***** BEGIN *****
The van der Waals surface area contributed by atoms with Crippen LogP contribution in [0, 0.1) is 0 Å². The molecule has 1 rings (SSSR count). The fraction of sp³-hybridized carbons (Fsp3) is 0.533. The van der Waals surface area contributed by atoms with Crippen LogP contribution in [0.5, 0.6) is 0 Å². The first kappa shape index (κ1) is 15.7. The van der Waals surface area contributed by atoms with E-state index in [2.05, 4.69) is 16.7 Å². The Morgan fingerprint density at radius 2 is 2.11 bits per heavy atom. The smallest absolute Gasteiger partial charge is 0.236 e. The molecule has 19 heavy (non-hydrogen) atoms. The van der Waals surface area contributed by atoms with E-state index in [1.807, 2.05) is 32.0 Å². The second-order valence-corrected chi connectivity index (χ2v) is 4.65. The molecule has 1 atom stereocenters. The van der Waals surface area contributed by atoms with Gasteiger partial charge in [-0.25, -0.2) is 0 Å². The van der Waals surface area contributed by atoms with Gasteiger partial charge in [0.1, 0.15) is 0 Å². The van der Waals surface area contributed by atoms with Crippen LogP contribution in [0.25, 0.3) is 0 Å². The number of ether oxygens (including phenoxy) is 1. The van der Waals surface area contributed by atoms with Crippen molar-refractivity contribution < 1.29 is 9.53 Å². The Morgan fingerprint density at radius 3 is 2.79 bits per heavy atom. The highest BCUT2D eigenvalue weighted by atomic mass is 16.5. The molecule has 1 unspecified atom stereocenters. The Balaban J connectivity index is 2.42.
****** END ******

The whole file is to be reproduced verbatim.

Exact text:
The van der Waals surface area contributed by atoms with Crippen LogP contribution in [0, 0.1) is 0 Å². The molecule has 1 rings (SSSR count). The fraction of sp³-hybridized carbons (Fsp3) is 0.533. The van der Waals surface area contributed by atoms with Crippen LogP contribution in [0.5, 0.6) is 0 Å². The first kappa shape index (κ1) is 15.7. The van der Waals surface area contributed by atoms with E-state index in [2.05, 4.69) is 16.7 Å². The Morgan fingerprint density at radius 2 is 2.11 bits per heavy atom. The smallest absolute Gasteiger partial charge is 0.236 e. The molecule has 19 heavy (non-hydrogen) atoms. The van der Waals surface area contributed by atoms with E-state index in [1.807, 2.05) is 32.0 Å². The second-order valence-corrected chi connectivity index (χ2v) is 4.65. The molecule has 1 atom stereocenters. The van der Waals surface area contributed by atoms with Gasteiger partial charge in [-0.25, -0.2) is 0 Å². The van der Waals surface area contributed by atoms with Gasteiger partial charge in [0.1, 0.15) is 0 Å². The van der Waals surface area contributed by atoms with Crippen LogP contribution in [0.25, 0.3) is 0 Å². The number of ether oxygens (including phenoxy) is 1. The van der Waals surface area contributed by atoms with Crippen molar-refractivity contribution < 1.29 is 9.53 Å². The Morgan fingerprint density at radius 3 is 2.79 bits per heavy atom. The highest BCUT2D eigenvalue weighted by atomic mass is 16.5. The molecule has 1 unspecified atom stereocenters. The Balaban J connectivity index is 2.42.